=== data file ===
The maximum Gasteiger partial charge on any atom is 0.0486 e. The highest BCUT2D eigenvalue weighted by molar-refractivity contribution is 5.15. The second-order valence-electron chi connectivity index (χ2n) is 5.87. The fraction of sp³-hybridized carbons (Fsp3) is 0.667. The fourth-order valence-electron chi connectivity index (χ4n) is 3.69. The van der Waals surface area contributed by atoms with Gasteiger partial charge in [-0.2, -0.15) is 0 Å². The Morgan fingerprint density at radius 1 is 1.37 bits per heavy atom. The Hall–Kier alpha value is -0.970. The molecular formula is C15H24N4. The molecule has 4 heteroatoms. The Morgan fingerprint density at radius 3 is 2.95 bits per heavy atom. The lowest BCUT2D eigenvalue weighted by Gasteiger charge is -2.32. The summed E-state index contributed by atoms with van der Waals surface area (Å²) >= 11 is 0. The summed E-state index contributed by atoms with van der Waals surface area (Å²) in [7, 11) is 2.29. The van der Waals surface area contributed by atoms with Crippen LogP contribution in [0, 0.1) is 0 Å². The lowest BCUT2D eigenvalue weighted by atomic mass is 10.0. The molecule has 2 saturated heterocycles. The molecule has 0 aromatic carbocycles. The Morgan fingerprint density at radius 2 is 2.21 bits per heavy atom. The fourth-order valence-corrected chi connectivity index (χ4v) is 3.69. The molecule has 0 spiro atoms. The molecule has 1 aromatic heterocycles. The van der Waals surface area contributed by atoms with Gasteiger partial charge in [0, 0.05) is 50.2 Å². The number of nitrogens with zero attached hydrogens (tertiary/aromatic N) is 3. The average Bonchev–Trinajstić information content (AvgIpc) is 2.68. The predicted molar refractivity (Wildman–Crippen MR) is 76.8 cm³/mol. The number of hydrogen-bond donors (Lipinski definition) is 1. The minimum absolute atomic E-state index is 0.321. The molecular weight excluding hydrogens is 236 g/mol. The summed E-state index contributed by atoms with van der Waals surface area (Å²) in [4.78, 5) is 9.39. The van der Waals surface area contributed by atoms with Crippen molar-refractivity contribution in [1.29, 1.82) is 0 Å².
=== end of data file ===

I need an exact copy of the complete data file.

The maximum Gasteiger partial charge on any atom is 0.0486 e. The highest BCUT2D eigenvalue weighted by molar-refractivity contribution is 5.15. The second-order valence-electron chi connectivity index (χ2n) is 5.87. The fraction of sp³-hybridized carbons (Fsp3) is 0.667. The fourth-order valence-electron chi connectivity index (χ4n) is 3.69. The van der Waals surface area contributed by atoms with Gasteiger partial charge in [-0.2, -0.15) is 0 Å². The Morgan fingerprint density at radius 1 is 1.37 bits per heavy atom. The Hall–Kier alpha value is -0.970. The molecular formula is C15H24N4. The molecule has 4 heteroatoms. The Morgan fingerprint density at radius 3 is 2.95 bits per heavy atom. The lowest BCUT2D eigenvalue weighted by Gasteiger charge is -2.32. The summed E-state index contributed by atoms with van der Waals surface area (Å²) >= 11 is 0. The summed E-state index contributed by atoms with van der Waals surface area (Å²) in [7, 11) is 2.29. The van der Waals surface area contributed by atoms with Crippen LogP contribution in [0, 0.1) is 0 Å². The lowest BCUT2D eigenvalue weighted by atomic mass is 10.0. The molecule has 2 saturated heterocycles. The molecule has 0 aromatic carbocycles. The Morgan fingerprint density at radius 2 is 2.21 bits per heavy atom. The fourth-order valence-corrected chi connectivity index (χ4v) is 3.69. The molecule has 0 spiro atoms. The molecule has 1 aromatic heterocycles. The van der Waals surface area contributed by atoms with Gasteiger partial charge in [0, 0.05) is 50.2 Å². The number of nitrogens with zero attached hydrogens (tertiary/aromatic N) is 3. The average Bonchev–Trinajstić information content (AvgIpc) is 2.68. The predicted molar refractivity (Wildman–Crippen MR) is 76.8 cm³/mol. The number of hydrogen-bond donors (Lipinski definition) is 1. The minimum absolute atomic E-state index is 0.321. The molecular weight excluding hydrogens is 236 g/mol. The summed E-state index contributed by atoms with van der Waals surface area (Å²) in [4.78, 5) is 9.39. The van der Waals surface area contributed by atoms with Crippen molar-refractivity contribution in [1.29, 1.82) is 0 Å².